by Peter Nielsen, Central Bank News
Lending between banks, especially to those in the euro area and the United States, shrank further in the fourth quarter of 2012 while credit to non-banks rose, accelerating the recent trend toward a retreat in interbank activity, the Bank for International Settlements (BIS) said.
Cross-border claims on banks and related offices contracted by $405 billion in the fourth quarter of 2012 while credit extended to non-bank borrowers, which includes governments and non-bank financial intermediaries, rose by $132 billion, according to preliminary global banking data.
BIS, known as the central bank to the world’s central banks, said,
“Owing to this divergence, the share of outstanding international claims on a consolidated basis accounted for by interbank claims declined to a historical low of 38% at end-December, 2012.”
Total cross-border lending to borrowers in all countries fell by $274 billion in the fourth quarter to total outstanding claims of $29.31 trillion at the end of 2012.
The decline was fueled by a $407 billion fall in lending to borrowers in developed countries while lending to emerging countries rose by $49 billion, driven by a $40 billion rise in lending to Asian countries, BIS data showed.
The share of interbank lending as a proportion of total international lending has now fallen from 40 percent at the end of 2011 and 46 percent end-2007, illustrating the shrinking role of banking since the global financial crises.
The BIS, noting that during 2012 lending to banks and non-banks moved in the opposite direction, said –
“In most periods, interbank activity and credit to non-bank counterparties tend to rise and fall in tandem.”
The retreat in global interbank credit is especially significant in Europe and the United States. After moderating in 2010 and 2011, the pace of decline accelerated in 2012 with cross-border claims on banks in Europe down by 8.0 percent in 2012 after a 4.0 percent drop in 2011.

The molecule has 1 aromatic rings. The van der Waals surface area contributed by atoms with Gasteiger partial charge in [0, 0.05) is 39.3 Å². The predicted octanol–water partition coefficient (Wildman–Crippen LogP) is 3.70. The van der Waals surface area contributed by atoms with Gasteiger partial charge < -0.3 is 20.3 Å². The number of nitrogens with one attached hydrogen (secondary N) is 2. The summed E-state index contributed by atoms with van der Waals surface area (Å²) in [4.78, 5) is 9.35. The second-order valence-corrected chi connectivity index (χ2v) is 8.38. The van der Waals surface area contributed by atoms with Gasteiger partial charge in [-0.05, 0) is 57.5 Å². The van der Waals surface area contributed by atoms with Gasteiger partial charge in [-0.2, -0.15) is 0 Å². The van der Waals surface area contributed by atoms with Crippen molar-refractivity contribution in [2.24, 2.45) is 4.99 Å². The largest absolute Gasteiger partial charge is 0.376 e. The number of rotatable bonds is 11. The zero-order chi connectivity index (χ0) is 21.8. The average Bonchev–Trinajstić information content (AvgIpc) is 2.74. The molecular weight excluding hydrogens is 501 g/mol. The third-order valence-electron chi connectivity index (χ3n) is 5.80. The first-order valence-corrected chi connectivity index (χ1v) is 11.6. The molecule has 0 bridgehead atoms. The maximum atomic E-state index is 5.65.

In the United States and the U.K., cross-border interbank activity shrank by 16.0 percent and 5.0 percent, respectively, in 2012.
Most of the rise in lending to emerging markets was to banks and while the pace of expansion accelerated in the fourth quarter from earlier in 2012, BIS said it remained well below the trend of 2010 and 2011.
Claims on emerging markets grew by only 3.0 percent in 2012 compared with an 8.0 percent rise in 2011 and 17 percent rise in 2010.
Lending to Latin American borrowers rose by $16 billion in the fourth quarter, the bulk of which was lent to Mexican residents followed by those in Brazil and Colombia.
While non-Latin American banks still dominate international banking activity, BIS said banks headquartered in the region were expanding.
Brazilian, Chilean, Mexican and Panamanian banks together accounted for only 3.0 percent of outstanding foreign claims on Latin America at the end of 2012, but this was up from 2.3 percent at the end of 2011 and 1.8 percent end-2010.
Cross-border lending to the emerging economies of Europe rose by $5 billion in the fourth quarter, reversing a decline seen in the last five quarters, led by higher claims to borrowers in Poland and the Czech Republic while the upward trend in lending continued to borrowers in Russia and Turkey.
Hungary, however, suffered a fall of 21 percent in international lending in 2012, second only to the 31 percent plunge in lending to Greek borrowers.